Be sure to run through at least 60 minutes of dedicated training exercises per day. Good mental stimulation can come in the form of basic command training, nose-work games, interactive puzzle toys, and socializing with other dogs.
Put your puppy’s mind to work, and you’ll be rewarded with more peace and quiet.
3. Establish a Clear Daily Routine
Having a clear daily routine doesn’t sound like a big deal, but it’s immensely important for Dobermans of all ages.
One way to really confuse a puppy and cause additional anxious energy is to never follow a schedule. From feeding him at different times, exercising him at random, playing with him inconsistently, and training him only sometimes… living like this will essentially keep him on edge (and hyper).
Establish times to do everything and try to stick to them. This will, to some extent program your Doberman puppy’s behavior to coincide with daily events. He’ll know when to be excited before his walk and training periods, as well as remain quiet when nothing is supposed to happen.
4. Prioritize Socialization
I briefly mentioned socialization just above, but it’s so important and can be so beneficial, it deserves its own section.
To really ensure your Doberman puppy is sufficiently socialized, it’s best to treat it as a separate activity from that of his daily exercise.
Schedule meet-ups with other puppy parents and have friends over with their dogs. Really make a conscious effort to purposefully mingle your puppy with other puppies and adult dogs. (don’t just hope that it happens while out on walks with him).
Not only will this nurture your Doberman to grow up being friendly and approachable, but it will act as one of the most potent forms of mental stimulation possible. Socialization seriously tires out ALL dogs.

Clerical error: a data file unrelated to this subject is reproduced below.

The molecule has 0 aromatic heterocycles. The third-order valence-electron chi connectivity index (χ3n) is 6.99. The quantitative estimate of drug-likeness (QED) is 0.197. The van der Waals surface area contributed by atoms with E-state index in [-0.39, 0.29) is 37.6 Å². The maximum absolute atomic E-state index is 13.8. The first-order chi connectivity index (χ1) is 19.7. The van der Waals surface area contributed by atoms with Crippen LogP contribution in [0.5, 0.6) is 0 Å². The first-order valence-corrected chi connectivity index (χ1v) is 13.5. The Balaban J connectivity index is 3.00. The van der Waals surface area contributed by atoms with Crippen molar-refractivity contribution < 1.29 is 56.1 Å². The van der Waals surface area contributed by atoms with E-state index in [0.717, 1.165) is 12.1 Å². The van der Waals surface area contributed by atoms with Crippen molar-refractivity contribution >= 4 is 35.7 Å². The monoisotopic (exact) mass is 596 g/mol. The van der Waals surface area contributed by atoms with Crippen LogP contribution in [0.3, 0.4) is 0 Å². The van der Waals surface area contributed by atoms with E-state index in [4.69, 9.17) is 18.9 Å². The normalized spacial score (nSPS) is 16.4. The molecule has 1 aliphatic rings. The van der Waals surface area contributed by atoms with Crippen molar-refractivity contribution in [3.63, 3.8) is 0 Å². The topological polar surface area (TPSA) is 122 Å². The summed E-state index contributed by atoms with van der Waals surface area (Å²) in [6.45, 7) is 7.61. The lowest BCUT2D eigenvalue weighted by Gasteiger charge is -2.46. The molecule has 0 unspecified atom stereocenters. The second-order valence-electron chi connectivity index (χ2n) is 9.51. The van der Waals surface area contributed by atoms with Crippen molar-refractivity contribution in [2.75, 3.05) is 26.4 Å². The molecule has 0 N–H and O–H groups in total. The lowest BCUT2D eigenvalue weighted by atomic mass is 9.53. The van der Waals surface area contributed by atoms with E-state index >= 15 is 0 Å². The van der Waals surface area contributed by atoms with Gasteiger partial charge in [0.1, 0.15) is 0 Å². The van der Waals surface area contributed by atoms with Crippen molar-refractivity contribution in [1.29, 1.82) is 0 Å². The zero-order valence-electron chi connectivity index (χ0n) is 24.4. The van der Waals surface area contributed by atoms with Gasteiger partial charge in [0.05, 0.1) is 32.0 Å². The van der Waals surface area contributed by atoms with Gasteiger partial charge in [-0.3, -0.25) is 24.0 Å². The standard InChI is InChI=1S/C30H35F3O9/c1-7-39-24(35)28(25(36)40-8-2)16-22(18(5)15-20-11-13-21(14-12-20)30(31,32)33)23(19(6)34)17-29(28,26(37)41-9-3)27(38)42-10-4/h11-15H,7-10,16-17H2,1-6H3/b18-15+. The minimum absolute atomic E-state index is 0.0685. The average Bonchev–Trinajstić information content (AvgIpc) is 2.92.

5. Increase General Interaction
I know, it’s a lot of tips already, but if you have any more time left to breathe… give yourself to your Dobi puppy!
General interaction goes a long way to help keep your puppy calm, happy, and satisfied. Spend more time playing, interacting, and even talking to your puppy. It all counts.
All puppies are craving to have a constant leader and someone to guide them. Dobermans are a breed in particular that are very sensitive to their owners and crave attention.
When Doberman puppies don’t feel as if they are receiving enough attention, they will seek it by any means necessary. Getting your attention could come out in hyperactivity when you least expect it or your puppy might start destroying household items.
Give more of yourself to your puppy (if you can) and you’ll likely be rewarded with a more stimulated and satisfied Doberman.
Sometimes, adjusting expectations is a hard, but necessary thing to do.
I’ve come across owners in the past who were on brink of exploding when their puppy just wouldn’t calm down. Yet in fairness, they were all just examples of a puppy, well, being a puppy!
The truth is that most puppies are hyper, and that’s completely normal… Let alone a Doberman puppy, who are notorious for their never-ending energy.
This is a point that was raised by several of the Doberman owners and breeders I had spoken to in preparation for writing this article. In the end, they all said the same thing, and that was along the lines of “expecting your Doberman to be hyper, and knowing that it’s just normal behavior for them”.
As it happens, I have asked the question about puppy hyperactivity to many owners of different breeds, and I always have a least one response which is about “cherishing their craziness as it doesn’t last forever, and one day you’ll be reminiscing on it.”
I thought that was good food for thought.